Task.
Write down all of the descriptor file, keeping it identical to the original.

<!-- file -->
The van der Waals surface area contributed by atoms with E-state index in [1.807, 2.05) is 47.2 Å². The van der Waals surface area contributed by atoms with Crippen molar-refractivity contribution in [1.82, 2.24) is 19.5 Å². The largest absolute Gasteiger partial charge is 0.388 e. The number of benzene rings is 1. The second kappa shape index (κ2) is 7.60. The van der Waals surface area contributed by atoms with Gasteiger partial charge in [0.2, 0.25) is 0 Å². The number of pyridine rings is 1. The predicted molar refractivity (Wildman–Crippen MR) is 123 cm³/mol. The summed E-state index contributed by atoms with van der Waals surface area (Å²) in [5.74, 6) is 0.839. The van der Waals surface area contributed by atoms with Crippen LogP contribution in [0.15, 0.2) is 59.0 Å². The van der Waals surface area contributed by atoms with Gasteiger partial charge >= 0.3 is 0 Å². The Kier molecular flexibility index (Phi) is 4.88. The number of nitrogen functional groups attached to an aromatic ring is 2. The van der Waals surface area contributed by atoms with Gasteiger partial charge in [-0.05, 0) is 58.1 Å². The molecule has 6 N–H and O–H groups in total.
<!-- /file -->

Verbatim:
The van der Waals surface area contributed by atoms with E-state index in [1.807, 2.05) is 47.2 Å². The van der Waals surface area contributed by atoms with Crippen molar-refractivity contribution in [1.82, 2.24) is 19.5 Å². The largest absolute Gasteiger partial charge is 0.388 e. The number of benzene rings is 1. The second kappa shape index (κ2) is 7.60. The van der Waals surface area contributed by atoms with Gasteiger partial charge in [0.2, 0.25) is 0 Å². The number of pyridine rings is 1. The predicted molar refractivity (Wildman–Crippen MR) is 123 cm³/mol. The summed E-state index contributed by atoms with van der Waals surface area (Å²) in [5.74, 6) is 0.839. The van der Waals surface area contributed by atoms with Crippen LogP contribution in [0.15, 0.2) is 59.0 Å². The van der Waals surface area contributed by atoms with Gasteiger partial charge >= 0.3 is 0 Å². The Kier molecular flexibility index (Phi) is 4.88. The number of nitrogen functional groups attached to an aromatic ring is 2. The van der Waals surface area contributed by atoms with Gasteiger partial charge in [-0.05, 0) is 58.1 Å². The molecule has 6 N–H and O–H groups in total.